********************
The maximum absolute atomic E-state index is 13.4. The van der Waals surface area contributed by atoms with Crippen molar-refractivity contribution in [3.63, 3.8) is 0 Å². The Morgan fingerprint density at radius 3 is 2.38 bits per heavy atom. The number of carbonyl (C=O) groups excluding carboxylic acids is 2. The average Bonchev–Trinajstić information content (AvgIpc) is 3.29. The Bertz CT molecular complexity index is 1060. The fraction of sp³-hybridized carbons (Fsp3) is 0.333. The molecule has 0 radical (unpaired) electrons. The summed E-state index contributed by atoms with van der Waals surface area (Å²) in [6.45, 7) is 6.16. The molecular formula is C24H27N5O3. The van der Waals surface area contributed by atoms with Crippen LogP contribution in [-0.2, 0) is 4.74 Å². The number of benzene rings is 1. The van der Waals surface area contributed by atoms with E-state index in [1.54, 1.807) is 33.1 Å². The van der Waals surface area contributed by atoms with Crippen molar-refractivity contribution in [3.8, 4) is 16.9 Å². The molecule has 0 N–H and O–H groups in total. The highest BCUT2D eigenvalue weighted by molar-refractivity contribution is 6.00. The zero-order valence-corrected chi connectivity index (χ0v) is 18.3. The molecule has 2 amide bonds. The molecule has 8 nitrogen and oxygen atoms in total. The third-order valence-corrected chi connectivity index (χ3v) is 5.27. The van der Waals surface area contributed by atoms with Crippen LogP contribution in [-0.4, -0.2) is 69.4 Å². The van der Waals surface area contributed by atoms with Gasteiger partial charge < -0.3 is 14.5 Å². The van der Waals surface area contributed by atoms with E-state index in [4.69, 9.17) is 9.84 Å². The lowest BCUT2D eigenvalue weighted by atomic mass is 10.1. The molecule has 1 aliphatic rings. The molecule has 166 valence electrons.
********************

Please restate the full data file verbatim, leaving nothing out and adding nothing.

The maximum absolute atomic E-state index is 13.4. The van der Waals surface area contributed by atoms with Crippen molar-refractivity contribution in [3.63, 3.8) is 0 Å². The Morgan fingerprint density at radius 3 is 2.38 bits per heavy atom. The number of carbonyl (C=O) groups excluding carboxylic acids is 2. The average Bonchev–Trinajstić information content (AvgIpc) is 3.29. The Bertz CT molecular complexity index is 1060. The fraction of sp³-hybridized carbons (Fsp3) is 0.333. The molecule has 0 radical (unpaired) electrons. The summed E-state index contributed by atoms with van der Waals surface area (Å²) in [6.45, 7) is 6.16. The molecular formula is C24H27N5O3. The van der Waals surface area contributed by atoms with Crippen LogP contribution in [-0.2, 0) is 4.74 Å². The number of benzene rings is 1. The van der Waals surface area contributed by atoms with E-state index in [1.54, 1.807) is 33.1 Å². The van der Waals surface area contributed by atoms with Crippen molar-refractivity contribution in [3.8, 4) is 16.9 Å². The molecule has 0 N–H and O–H groups in total. The highest BCUT2D eigenvalue weighted by molar-refractivity contribution is 6.00. The zero-order valence-corrected chi connectivity index (χ0v) is 18.3. The molecule has 2 amide bonds. The molecule has 8 nitrogen and oxygen atoms in total. The third-order valence-corrected chi connectivity index (χ3v) is 5.27. The van der Waals surface area contributed by atoms with Crippen LogP contribution in [-0.4, -0.2) is 69.4 Å². The van der Waals surface area contributed by atoms with Gasteiger partial charge < -0.3 is 14.5 Å². The van der Waals surface area contributed by atoms with E-state index in [4.69, 9.17) is 9.84 Å². The lowest BCUT2D eigenvalue weighted by atomic mass is 10.1. The molecule has 1 aliphatic rings. The molecule has 166 valence electrons.